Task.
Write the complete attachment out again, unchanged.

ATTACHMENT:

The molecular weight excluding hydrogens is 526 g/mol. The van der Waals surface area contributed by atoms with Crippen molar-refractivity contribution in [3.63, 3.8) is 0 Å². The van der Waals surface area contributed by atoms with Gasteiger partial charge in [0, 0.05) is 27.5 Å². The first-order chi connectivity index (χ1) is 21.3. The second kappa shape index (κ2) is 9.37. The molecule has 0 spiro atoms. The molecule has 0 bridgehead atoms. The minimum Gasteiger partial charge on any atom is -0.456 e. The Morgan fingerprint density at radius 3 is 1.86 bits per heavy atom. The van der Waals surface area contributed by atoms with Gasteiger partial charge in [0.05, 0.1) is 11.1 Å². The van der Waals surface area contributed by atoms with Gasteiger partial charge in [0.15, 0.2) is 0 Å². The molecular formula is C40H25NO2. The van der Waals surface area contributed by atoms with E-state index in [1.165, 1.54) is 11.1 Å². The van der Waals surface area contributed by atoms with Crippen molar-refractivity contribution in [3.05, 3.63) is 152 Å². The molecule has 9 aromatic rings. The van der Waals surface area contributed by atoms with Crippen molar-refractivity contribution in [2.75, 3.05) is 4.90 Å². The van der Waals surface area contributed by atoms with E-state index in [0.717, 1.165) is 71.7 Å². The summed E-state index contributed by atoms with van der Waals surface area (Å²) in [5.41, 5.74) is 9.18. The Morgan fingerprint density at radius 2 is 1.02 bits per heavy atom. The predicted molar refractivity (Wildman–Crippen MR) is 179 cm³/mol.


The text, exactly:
The molecular weight excluding hydrogens is 526 g/mol. The van der Waals surface area contributed by atoms with Crippen molar-refractivity contribution in [3.63, 3.8) is 0 Å². The van der Waals surface area contributed by atoms with Gasteiger partial charge in [0, 0.05) is 27.5 Å². The first-order chi connectivity index (χ1) is 21.3. The second kappa shape index (κ2) is 9.37. The molecule has 0 spiro atoms. The molecule has 0 bridgehead atoms. The minimum Gasteiger partial charge on any atom is -0.456 e. The Morgan fingerprint density at radius 3 is 1.86 bits per heavy atom. The van der Waals surface area contributed by atoms with Gasteiger partial charge in [0.05, 0.1) is 11.1 Å². The van der Waals surface area contributed by atoms with Gasteiger partial charge in [0.15, 0.2) is 0 Å². The molecular formula is C40H25NO2. The van der Waals surface area contributed by atoms with E-state index in [1.165, 1.54) is 11.1 Å². The van der Waals surface area contributed by atoms with Crippen molar-refractivity contribution in [3.05, 3.63) is 152 Å². The molecule has 9 aromatic rings. The van der Waals surface area contributed by atoms with Crippen molar-refractivity contribution in [2.75, 3.05) is 4.90 Å². The van der Waals surface area contributed by atoms with E-state index in [0.717, 1.165) is 71.7 Å². The summed E-state index contributed by atoms with van der Waals surface area (Å²) in [5.41, 5.74) is 9.18. The Morgan fingerprint density at radius 2 is 1.02 bits per heavy atom. The predicted molar refractivity (Wildman–Crippen MR) is 179 cm³/mol.